A recently decided Washington Court of Appeals case, Kawawaki v. Academy Square Condominium Association, has emphasized that use restrictions must be contained in a condominium’s Declaration. In 2005, the Kawawakis purchased a condominium intending it to be a potential rental investment. However, at the time they purchased the unit they were aware of a use restriction in the condominium Declaration that limited rental units to 25% of the total condominium units. The Declaration provided for a first-come, first-served rental unit waiting list, which the Kawawakis were placed on since the cap on rental units had already been reached.
Two years later, while the Kawawakis remained on the rental waiting list, the condominium association Board adopted a house rule allowing rental status to follow a sold rental unit. The Kawawakis objected to this rule, since a new purchaser of a rental unit could bypass the rental waiting list and rent the unit immediately. They argued that the house rule changed the permitted condominium units’ uses, and that this had to be accomplished by amending the Declaration. When the Board tried to enforce the rule by fining the Kawawakis, litigation between the parties started, leading to the decision we discuss here today.
Under the Condominium Act, a condominium Declaration must contain “[a]ny restrictions … on use, occupancy, or alienation of the units.” RCW 64.34.216(1)(n). The Declaration must be recorded so that prospective purchasers are put on notice of such restrictions. In an earlier case, Shorewood West Condominium Ass’n v. Sadri, the Washington State Supreme Court held that a leasing restriction constitutes a use restriction under the Horizontal Property Regimes Act, the predecessor to the Condominium Act. The Kawawaki court decided it was logical and consistent to follow the Shorewood court’s position on what constitutes a use restriction, even though the Condominium Act applied in this case.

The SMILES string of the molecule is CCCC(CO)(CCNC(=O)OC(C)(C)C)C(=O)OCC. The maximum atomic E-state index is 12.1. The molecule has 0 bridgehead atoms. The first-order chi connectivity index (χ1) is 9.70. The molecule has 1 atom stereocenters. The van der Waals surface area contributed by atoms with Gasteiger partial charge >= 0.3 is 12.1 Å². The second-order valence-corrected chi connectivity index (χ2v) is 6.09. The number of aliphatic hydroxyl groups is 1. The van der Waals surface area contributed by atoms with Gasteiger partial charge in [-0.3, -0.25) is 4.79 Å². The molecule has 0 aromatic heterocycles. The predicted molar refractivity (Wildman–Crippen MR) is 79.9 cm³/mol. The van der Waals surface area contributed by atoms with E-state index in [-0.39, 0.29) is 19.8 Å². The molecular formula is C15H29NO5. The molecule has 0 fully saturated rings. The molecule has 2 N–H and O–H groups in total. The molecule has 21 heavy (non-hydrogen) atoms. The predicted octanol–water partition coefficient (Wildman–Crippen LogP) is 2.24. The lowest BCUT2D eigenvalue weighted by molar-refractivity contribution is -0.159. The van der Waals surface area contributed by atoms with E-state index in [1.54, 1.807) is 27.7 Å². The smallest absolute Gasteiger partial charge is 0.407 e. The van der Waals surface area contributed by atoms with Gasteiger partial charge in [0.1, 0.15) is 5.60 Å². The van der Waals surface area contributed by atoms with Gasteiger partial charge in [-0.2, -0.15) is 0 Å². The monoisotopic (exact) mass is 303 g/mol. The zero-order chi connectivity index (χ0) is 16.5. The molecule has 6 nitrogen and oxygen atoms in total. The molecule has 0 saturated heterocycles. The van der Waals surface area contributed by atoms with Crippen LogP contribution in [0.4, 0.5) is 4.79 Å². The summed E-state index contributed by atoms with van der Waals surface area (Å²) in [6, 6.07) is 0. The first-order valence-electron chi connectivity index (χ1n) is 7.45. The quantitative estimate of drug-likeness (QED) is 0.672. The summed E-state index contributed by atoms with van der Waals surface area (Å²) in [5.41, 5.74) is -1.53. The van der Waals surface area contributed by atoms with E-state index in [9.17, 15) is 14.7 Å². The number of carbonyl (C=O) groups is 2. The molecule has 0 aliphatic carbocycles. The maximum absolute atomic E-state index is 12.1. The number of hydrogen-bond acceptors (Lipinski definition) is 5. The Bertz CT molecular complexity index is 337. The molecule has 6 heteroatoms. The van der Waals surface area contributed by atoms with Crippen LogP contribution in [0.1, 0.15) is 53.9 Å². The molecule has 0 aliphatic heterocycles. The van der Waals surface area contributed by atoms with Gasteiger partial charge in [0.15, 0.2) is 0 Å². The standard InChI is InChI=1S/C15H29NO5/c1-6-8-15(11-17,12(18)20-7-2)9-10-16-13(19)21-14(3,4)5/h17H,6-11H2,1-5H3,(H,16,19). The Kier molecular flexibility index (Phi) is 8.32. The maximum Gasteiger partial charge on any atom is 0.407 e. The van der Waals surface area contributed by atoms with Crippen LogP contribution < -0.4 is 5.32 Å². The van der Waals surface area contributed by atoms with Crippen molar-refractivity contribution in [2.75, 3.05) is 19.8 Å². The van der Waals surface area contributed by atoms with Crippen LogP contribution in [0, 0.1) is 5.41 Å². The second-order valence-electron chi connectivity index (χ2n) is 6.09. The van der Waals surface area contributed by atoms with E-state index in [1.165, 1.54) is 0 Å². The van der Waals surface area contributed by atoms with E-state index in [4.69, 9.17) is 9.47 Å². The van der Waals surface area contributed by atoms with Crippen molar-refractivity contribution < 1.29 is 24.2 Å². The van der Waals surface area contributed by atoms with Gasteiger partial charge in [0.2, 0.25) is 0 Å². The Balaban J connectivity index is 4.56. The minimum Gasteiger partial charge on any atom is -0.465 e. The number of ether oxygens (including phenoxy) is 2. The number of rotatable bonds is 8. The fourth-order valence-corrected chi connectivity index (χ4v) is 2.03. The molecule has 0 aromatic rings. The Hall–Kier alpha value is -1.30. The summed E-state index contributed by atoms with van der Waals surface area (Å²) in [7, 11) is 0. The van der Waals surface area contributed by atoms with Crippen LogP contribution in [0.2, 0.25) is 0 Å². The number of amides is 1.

The court held that the Declaration cannot include only the plan’s general outline to restrict the residents’ use of their condominiums, with the Board providing details of the restriction in a later-adopted rule. Rather, prospective buyers must have more detailed notice of use restrictions at the time of purchase. The Kawawaki court held that the Board’s house rule allowing rental status to follow a sold rental unit effectively created a new use restriction that had to be included in the Declaration to be valid. Because the restriction was not contained in the Declaration, the Kawawakis did not have sufficient notice of the new restriction when they purchased their unit and the house rule (which was really an attempt to amend the Declaration) was invalid.
The takeaway: use restrictions must be contained within the condominium Declaration so that prospective buyers have detailed notice of the restrictions at the time of purchase.